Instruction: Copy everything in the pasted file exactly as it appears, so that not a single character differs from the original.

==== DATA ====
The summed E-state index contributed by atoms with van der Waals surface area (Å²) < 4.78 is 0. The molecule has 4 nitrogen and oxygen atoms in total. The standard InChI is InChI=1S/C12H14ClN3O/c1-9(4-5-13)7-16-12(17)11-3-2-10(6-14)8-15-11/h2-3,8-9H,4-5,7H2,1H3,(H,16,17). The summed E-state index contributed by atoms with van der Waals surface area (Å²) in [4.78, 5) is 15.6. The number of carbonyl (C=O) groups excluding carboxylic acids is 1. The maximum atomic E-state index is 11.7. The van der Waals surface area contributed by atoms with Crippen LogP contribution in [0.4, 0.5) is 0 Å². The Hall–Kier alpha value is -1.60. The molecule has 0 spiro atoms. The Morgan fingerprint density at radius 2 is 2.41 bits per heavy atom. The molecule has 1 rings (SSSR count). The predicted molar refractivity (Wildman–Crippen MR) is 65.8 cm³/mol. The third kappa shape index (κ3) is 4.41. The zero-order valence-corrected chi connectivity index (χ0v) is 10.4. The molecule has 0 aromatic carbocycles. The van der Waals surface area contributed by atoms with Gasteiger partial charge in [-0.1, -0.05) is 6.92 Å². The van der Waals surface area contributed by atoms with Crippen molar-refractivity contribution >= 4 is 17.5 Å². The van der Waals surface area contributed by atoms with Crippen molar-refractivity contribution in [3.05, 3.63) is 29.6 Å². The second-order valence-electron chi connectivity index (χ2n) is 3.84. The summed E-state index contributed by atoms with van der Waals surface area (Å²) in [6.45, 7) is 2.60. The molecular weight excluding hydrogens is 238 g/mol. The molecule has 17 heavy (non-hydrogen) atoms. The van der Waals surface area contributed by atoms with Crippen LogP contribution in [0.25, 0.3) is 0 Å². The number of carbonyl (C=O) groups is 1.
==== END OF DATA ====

The summed E-state index contributed by atoms with van der Waals surface area (Å²) < 4.78 is 0. The molecule has 4 nitrogen and oxygen atoms in total. The standard InChI is InChI=1S/C12H14ClN3O/c1-9(4-5-13)7-16-12(17)11-3-2-10(6-14)8-15-11/h2-3,8-9H,4-5,7H2,1H3,(H,16,17). The summed E-state index contributed by atoms with van der Waals surface area (Å²) in [4.78, 5) is 15.6. The number of carbonyl (C=O) groups excluding carboxylic acids is 1. The maximum atomic E-state index is 11.7. The van der Waals surface area contributed by atoms with Crippen LogP contribution in [0.4, 0.5) is 0 Å². The Hall–Kier alpha value is -1.60. The molecule has 0 spiro atoms. The Morgan fingerprint density at radius 2 is 2.41 bits per heavy atom. The molecule has 1 rings (SSSR count). The predicted molar refractivity (Wildman–Crippen MR) is 65.8 cm³/mol. The third kappa shape index (κ3) is 4.41. The zero-order valence-corrected chi connectivity index (χ0v) is 10.4. The molecule has 0 aromatic carbocycles. The van der Waals surface area contributed by atoms with Gasteiger partial charge in [-0.1, -0.05) is 6.92 Å². The van der Waals surface area contributed by atoms with Crippen molar-refractivity contribution >= 4 is 17.5 Å². The van der Waals surface area contributed by atoms with Crippen molar-refractivity contribution in [3.05, 3.63) is 29.6 Å². The second-order valence-electron chi connectivity index (χ2n) is 3.84. The summed E-state index contributed by atoms with van der Waals surface area (Å²) in [6.45, 7) is 2.60. The molecular weight excluding hydrogens is 238 g/mol. The molecule has 17 heavy (non-hydrogen) atoms. The van der Waals surface area contributed by atoms with Crippen LogP contribution in [0.25, 0.3) is 0 Å². The number of carbonyl (C=O) groups is 1.